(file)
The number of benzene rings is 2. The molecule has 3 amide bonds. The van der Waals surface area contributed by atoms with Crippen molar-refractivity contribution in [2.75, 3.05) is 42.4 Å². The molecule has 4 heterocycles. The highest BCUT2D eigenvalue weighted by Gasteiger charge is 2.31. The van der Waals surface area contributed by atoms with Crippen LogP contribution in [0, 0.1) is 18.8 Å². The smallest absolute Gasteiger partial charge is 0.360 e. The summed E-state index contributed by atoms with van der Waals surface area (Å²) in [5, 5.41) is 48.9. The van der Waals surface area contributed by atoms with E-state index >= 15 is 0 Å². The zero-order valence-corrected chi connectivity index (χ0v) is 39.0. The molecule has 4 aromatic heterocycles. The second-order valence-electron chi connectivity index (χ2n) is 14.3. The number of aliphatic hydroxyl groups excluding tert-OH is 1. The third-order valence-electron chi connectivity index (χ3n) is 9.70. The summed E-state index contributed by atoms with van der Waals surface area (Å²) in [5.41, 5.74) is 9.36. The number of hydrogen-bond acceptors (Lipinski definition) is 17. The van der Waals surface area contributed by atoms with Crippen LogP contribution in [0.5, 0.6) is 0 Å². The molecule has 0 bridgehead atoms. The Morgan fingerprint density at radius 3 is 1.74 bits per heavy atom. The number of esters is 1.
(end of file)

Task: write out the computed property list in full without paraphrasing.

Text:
The number of benzene rings is 2. The molecule has 3 amide bonds. The van der Waals surface area contributed by atoms with Crippen molar-refractivity contribution in [2.75, 3.05) is 42.4 Å². The molecule has 4 heterocycles. The highest BCUT2D eigenvalue weighted by Gasteiger charge is 2.31. The van der Waals surface area contributed by atoms with Crippen LogP contribution in [0, 0.1) is 18.8 Å². The smallest absolute Gasteiger partial charge is 0.360 e. The summed E-state index contributed by atoms with van der Waals surface area (Å²) in [5, 5.41) is 48.9. The van der Waals surface area contributed by atoms with E-state index >= 15 is 0 Å². The zero-order valence-corrected chi connectivity index (χ0v) is 39.0. The molecule has 4 aromatic heterocycles. The second-order valence-electron chi connectivity index (χ2n) is 14.3. The number of aliphatic hydroxyl groups excluding tert-OH is 1. The third-order valence-electron chi connectivity index (χ3n) is 9.70. The summed E-state index contributed by atoms with van der Waals surface area (Å²) in [5.41, 5.74) is 9.36. The number of hydrogen-bond acceptors (Lipinski definition) is 17. The van der Waals surface area contributed by atoms with Crippen LogP contribution in [0.5, 0.6) is 0 Å². The molecule has 0 bridgehead atoms. The Morgan fingerprint density at radius 3 is 1.74 bits per heavy atom. The number of esters is 1.